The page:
Clearly, these characteristics are driven by desired behaviors and results.  The behaviors are the habits and disciplines on the human side while the results represent the business outcome of the practice or activity. Any single leading practice will not possess all of these characteristics, but must embody at least several of them in order to be considered a leading practice.  This is one reason why my original list of eighteen is realistic; it provides a breadth of behaviors and outcomes against which to match the practice within a particular organizational ecosystem. I look forward to performing my exercise with other groups of people and seeing how the list might evolve over time.

Note also that while each of these characteristics is distinctly different from the others, each also overlaps with others in subtle and complex ways.  For instance, risk reduction is really an outcome of several of these characteristics.  Relevance is a function of direction and strategic alignment.  The reduction of ambiguity leads to consistency.  And so it is across the larger collection.  The characteristics of a leading practice are more like an ecosystem themselves, balancing the desired behaviors and results across the organization.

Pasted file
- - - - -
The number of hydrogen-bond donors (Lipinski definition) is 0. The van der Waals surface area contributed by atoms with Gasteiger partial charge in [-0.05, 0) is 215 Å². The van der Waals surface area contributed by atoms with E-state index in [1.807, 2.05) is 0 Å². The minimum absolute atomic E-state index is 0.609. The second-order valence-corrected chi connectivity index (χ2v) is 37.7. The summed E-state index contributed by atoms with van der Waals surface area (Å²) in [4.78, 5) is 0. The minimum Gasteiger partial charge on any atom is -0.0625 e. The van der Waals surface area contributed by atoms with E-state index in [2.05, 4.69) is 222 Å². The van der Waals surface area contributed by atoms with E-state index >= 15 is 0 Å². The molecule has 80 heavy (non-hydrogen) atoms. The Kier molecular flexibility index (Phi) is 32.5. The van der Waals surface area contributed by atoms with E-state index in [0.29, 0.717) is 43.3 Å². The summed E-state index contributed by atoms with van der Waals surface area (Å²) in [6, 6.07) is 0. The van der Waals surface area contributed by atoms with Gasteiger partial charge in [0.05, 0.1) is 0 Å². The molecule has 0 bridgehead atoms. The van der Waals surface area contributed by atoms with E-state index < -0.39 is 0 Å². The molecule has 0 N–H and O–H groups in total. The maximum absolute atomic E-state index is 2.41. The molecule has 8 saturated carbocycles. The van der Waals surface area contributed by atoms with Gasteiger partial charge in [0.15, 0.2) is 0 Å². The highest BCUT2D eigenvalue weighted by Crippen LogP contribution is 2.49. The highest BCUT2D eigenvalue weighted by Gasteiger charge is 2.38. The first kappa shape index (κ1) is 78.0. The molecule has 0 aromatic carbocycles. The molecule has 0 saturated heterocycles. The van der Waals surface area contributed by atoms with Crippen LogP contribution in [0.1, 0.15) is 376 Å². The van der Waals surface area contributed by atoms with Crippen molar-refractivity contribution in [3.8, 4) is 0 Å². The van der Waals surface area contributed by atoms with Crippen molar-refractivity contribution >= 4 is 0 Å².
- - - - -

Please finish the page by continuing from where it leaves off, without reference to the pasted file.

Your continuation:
Leading characteristics are particularly useful for a governance body that is developing or refining a program’s policies and procedures.  Being able to articulate the behaviors and outcomes that are being sought is the first step in that process.  After defining what needs to be accomplished, the how becomes easier.  It is not unlike planning your menu for the week before writing the grocery list.  Employing leading practices is a key success factor in business today. Understanding them well enough to vault past the buzzword is where the value lies.

I still practice the piano, but I no longer believe that practice makes perfect.  The word “perfect,” like “best,” has little relevance in the real world, hung out as a goal but acting as an artificial barrier.  Practice promotes continual improvement, as does the use of leading practices.  Both are paths rather than destinations.  So I have abandoned the aphorism from my childhood and replaced it with another I picked up on the road.  “Never let best get in the way of better.”  Now it’s time to get back to my scales.


In a subsequent post, I will provide detail on the exercise I discussed above that generates the list of leading practice characteristics. It is relatively easy, and the raw ingredients needed are available all over the Internet.